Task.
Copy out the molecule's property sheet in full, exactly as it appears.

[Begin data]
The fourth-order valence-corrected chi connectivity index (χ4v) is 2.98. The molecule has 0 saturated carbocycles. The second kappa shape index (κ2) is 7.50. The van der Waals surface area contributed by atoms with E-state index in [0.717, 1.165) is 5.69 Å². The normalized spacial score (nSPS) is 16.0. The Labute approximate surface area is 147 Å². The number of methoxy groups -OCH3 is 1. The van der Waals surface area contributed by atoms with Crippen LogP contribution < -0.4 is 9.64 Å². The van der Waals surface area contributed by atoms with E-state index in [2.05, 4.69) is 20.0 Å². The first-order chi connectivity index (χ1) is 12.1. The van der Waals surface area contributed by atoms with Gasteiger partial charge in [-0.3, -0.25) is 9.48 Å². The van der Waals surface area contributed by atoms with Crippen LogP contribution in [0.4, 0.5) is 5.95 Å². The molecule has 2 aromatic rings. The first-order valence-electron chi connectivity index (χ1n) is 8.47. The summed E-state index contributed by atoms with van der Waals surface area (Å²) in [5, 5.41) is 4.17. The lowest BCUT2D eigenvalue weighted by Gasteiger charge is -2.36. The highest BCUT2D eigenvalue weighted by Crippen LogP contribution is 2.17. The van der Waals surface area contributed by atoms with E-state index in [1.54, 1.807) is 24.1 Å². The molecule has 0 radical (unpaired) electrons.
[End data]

The fourth-order valence-corrected chi connectivity index (χ4v) is 2.98. The molecule has 0 saturated carbocycles. The second kappa shape index (κ2) is 7.50. The van der Waals surface area contributed by atoms with E-state index in [0.717, 1.165) is 5.69 Å². The normalized spacial score (nSPS) is 16.0. The Labute approximate surface area is 147 Å². The number of methoxy groups -OCH3 is 1. The van der Waals surface area contributed by atoms with Crippen LogP contribution < -0.4 is 9.64 Å². The van der Waals surface area contributed by atoms with E-state index in [2.05, 4.69) is 20.0 Å². The first-order chi connectivity index (χ1) is 12.1. The van der Waals surface area contributed by atoms with Gasteiger partial charge in [-0.3, -0.25) is 9.48 Å². The van der Waals surface area contributed by atoms with Crippen LogP contribution in [0.4, 0.5) is 5.95 Å². The molecule has 2 aromatic rings. The first-order valence-electron chi connectivity index (χ1n) is 8.47. The summed E-state index contributed by atoms with van der Waals surface area (Å²) in [5, 5.41) is 4.17. The lowest BCUT2D eigenvalue weighted by Gasteiger charge is -2.36. The highest BCUT2D eigenvalue weighted by Crippen LogP contribution is 2.17. The van der Waals surface area contributed by atoms with E-state index in [1.54, 1.807) is 24.1 Å². The molecule has 0 radical (unpaired) electrons.